The FTC to Start Regulating Blogs?

Filed as News on June 22, 2009 6:44 pm

It’s not as bad as if the FCC were to step in and start censoring blogs, but it is a step closer to government regulation…

According to a report in The Washington Post, the Federal Trade Commission is expected to rework guidelines that will permit the agency to go after bloggers who file phony claims on products – or fail to reveal if there is a conflict of interest.

For example, if you work for Company XYZ and log on to your personal blog and post that Product A manufactured by Company XYZ is the best thing you’ve ever used…you better be willing to fess up that you’re an employee.

Do you think a uniform disclosure policy will help or hurt the blogosphere?

One school of thought says that this type of FTC regulation could filter out a lot of the “junk” and add even greater credence to the medium. Others, however, feel that such a move shifts blogging closer to a “police state.”

It’s reported that the same laws would apply to both blogs, Twitter and other social media avenues.

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  1. By RaceDriven posted on June 22, 2009 at 10:24 pm
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    I believe that the FTC wants all articles, all blogs to come with a real name, no more blogging under Mr. X or some screen name, but that isn’t entirely a bad thing, you guys here at The Blog Herald do it, I do it, my blog says my name on it, of course that is for credibity as well.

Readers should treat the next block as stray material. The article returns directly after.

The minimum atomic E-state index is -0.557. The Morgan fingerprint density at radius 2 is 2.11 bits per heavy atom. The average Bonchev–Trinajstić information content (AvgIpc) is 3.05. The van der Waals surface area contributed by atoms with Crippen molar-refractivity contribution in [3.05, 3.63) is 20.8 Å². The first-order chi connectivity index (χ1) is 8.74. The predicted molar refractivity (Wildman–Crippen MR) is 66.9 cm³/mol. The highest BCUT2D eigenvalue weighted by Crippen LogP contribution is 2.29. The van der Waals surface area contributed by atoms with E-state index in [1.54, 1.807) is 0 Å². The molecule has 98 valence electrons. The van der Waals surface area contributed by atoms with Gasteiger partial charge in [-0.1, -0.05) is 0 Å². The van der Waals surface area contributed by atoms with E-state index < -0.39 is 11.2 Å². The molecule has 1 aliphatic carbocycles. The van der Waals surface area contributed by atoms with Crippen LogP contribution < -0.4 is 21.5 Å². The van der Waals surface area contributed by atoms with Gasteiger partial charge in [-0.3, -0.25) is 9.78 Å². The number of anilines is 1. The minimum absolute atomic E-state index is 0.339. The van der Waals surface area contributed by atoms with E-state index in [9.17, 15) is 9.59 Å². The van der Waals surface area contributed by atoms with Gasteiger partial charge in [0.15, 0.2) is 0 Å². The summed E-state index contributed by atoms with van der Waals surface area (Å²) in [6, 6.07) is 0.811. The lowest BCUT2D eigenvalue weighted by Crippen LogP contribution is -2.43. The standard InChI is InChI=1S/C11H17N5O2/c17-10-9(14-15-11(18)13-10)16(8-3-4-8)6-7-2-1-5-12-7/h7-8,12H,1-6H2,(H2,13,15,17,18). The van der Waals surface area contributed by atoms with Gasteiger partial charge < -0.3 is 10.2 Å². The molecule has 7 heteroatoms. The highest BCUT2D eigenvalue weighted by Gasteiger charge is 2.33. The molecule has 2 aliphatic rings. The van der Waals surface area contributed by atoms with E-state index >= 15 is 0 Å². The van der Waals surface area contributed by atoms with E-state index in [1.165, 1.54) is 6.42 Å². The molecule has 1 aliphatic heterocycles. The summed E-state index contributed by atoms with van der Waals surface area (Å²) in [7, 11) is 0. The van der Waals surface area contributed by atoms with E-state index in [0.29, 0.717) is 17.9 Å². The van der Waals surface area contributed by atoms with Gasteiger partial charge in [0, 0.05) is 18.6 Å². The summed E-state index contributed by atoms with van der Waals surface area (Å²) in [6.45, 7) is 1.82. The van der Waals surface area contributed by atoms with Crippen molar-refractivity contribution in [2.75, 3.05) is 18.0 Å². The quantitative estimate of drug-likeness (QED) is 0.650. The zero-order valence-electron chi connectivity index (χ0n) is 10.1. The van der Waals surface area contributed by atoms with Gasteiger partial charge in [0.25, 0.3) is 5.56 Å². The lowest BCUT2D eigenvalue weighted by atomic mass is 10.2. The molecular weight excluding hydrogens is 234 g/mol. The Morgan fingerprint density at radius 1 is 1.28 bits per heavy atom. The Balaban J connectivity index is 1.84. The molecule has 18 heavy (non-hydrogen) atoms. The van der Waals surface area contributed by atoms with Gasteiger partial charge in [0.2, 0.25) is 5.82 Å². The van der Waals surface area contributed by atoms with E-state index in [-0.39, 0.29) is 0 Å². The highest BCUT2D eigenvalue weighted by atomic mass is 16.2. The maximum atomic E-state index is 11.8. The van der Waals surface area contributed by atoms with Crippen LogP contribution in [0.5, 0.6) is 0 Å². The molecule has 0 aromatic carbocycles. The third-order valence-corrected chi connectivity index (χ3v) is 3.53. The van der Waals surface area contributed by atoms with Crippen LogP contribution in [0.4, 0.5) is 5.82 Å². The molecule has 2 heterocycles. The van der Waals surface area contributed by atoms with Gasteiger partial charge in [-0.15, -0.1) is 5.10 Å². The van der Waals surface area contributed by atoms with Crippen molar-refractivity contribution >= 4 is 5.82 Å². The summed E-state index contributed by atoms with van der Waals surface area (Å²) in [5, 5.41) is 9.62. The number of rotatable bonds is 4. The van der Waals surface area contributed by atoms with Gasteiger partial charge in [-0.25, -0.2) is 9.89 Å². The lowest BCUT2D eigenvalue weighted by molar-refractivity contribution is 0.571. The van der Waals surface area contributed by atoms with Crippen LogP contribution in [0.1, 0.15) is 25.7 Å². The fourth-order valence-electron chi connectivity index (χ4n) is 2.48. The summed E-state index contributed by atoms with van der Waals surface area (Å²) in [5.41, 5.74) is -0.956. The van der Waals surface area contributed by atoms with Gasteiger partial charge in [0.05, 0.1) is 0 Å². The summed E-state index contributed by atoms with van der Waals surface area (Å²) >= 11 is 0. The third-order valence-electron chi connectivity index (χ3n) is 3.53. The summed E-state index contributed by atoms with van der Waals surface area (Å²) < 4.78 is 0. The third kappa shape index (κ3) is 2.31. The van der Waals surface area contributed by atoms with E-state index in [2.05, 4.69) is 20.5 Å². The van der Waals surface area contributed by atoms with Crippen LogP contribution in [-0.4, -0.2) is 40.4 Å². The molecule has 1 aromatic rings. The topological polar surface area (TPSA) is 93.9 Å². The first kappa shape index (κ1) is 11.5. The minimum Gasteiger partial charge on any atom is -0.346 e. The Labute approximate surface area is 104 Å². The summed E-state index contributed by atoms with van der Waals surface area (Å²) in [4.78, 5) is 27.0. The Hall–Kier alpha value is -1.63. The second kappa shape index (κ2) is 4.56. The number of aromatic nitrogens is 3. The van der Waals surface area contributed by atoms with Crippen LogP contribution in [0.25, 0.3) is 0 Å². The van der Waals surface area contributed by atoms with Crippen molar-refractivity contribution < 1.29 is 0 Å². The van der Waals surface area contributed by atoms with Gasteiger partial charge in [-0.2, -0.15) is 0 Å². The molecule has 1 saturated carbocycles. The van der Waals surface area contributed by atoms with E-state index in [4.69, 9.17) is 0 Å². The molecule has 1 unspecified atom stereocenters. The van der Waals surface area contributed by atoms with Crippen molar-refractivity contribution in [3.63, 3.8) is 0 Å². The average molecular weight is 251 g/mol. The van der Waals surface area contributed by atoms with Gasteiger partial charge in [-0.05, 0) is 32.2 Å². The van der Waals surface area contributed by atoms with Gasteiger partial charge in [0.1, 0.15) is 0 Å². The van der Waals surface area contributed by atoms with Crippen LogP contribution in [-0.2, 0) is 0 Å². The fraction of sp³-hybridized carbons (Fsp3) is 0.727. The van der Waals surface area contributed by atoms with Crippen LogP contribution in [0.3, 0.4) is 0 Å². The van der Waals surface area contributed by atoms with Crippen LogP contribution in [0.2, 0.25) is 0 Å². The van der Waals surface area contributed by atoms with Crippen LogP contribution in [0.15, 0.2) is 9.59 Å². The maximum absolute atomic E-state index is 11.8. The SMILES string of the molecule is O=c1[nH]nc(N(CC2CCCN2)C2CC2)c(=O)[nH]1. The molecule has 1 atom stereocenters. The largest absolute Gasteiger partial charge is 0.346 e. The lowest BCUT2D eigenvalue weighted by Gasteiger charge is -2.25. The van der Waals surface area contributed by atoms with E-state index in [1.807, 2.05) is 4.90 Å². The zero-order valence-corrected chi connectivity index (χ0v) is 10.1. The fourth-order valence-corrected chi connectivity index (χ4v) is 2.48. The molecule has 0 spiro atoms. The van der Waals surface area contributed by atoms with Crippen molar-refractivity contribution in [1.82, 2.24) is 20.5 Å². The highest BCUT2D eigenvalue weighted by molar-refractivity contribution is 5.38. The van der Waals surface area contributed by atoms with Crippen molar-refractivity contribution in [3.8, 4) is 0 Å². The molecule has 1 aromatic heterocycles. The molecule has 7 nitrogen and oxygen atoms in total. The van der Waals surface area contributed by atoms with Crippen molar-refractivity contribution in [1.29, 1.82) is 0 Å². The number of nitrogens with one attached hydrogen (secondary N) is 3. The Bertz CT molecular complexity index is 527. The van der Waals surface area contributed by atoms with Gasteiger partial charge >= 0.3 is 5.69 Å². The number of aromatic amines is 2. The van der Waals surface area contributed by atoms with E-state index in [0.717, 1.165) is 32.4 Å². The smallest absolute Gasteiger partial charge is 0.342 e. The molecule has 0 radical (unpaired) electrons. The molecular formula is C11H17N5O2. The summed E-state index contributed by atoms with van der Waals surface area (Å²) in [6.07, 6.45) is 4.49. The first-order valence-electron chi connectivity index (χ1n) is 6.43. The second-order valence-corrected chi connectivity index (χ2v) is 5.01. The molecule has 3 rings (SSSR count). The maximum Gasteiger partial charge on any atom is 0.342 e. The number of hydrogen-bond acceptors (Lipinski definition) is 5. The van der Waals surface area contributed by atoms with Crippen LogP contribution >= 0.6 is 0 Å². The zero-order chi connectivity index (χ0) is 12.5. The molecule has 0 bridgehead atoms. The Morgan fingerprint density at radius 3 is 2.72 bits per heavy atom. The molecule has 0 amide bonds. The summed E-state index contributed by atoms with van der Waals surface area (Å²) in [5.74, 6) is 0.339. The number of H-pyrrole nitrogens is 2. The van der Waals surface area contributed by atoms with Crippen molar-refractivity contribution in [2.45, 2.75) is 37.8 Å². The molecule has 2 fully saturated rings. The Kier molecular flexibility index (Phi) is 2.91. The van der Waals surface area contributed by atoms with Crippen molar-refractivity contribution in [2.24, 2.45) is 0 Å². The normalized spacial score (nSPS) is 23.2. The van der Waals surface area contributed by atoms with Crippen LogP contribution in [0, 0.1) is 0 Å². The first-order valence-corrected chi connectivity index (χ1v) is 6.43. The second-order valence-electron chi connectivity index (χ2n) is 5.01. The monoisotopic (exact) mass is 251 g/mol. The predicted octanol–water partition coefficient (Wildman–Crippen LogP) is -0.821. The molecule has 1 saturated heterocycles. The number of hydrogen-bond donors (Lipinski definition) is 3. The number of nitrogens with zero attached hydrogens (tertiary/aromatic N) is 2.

However it all depends upon how far they want to go to get to bloggers, are bloggers going to be held to media standards? I would say yes, they will.

    As for the example up above, you should have to idenitify who you are on your blog when it comes to products promotions, tell people this is sponsored or your an employee, consumers are looking for a neutral opinion on a product, not some employees opinion, that doesn’t help, it hurts.

    But like I said, how far is the FTC going to go?

    Reply

  2. By wolfi posted on September 24, 2009 at 9:09 am
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    When we – in casual conversation – discuss a company or product, we are not required to tell our audiences whether or not there is a conflict of interest. Why would have to online?

    I don’t like shills anymore than anyone else does, but how would they define these ‘conflicts’ ? Do you have to disclose that your spouse works for a particular company or that you ‘live in Detroit’, if you’re supporting the US auto-maker?

    From a technical perspective, the only way one could enforce such a thing online, would be if the FTC had a much greater identification system tracking everyone’s computer activities…

    Reply

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